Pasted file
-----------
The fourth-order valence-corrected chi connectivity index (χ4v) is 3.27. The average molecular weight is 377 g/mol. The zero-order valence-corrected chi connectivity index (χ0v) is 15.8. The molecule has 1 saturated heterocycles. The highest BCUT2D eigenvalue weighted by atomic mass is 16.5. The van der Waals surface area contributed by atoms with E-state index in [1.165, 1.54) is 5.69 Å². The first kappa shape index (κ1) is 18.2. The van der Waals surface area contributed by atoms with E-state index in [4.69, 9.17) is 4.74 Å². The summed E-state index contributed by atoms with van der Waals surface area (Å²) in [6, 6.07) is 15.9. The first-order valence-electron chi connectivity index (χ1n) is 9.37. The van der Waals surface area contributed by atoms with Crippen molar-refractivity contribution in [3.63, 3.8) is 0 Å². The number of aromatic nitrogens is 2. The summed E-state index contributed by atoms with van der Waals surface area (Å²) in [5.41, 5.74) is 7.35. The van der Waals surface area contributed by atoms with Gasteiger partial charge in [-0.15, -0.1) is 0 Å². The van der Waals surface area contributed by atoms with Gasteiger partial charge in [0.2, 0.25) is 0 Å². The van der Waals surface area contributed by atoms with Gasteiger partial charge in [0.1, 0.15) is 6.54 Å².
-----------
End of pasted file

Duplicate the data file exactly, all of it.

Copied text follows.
The fourth-order valence-corrected chi connectivity index (χ4v) is 3.27. The average molecular weight is 377 g/mol. The zero-order valence-corrected chi connectivity index (χ0v) is 15.8. The molecule has 1 saturated heterocycles. The highest BCUT2D eigenvalue weighted by atomic mass is 16.5. The van der Waals surface area contributed by atoms with E-state index in [1.165, 1.54) is 5.69 Å². The first kappa shape index (κ1) is 18.2. The van der Waals surface area contributed by atoms with E-state index in [4.69, 9.17) is 4.74 Å². The summed E-state index contributed by atoms with van der Waals surface area (Å²) in [6, 6.07) is 15.9. The first-order valence-electron chi connectivity index (χ1n) is 9.37. The van der Waals surface area contributed by atoms with Crippen molar-refractivity contribution in [3.63, 3.8) is 0 Å². The number of aromatic nitrogens is 2. The summed E-state index contributed by atoms with van der Waals surface area (Å²) in [5.41, 5.74) is 7.35. The van der Waals surface area contributed by atoms with Gasteiger partial charge in [-0.15, -0.1) is 0 Å². The van der Waals surface area contributed by atoms with Gasteiger partial charge in [0.2, 0.25) is 0 Å². The van der Waals surface area contributed by atoms with Gasteiger partial charge in [0.1, 0.15) is 6.54 Å².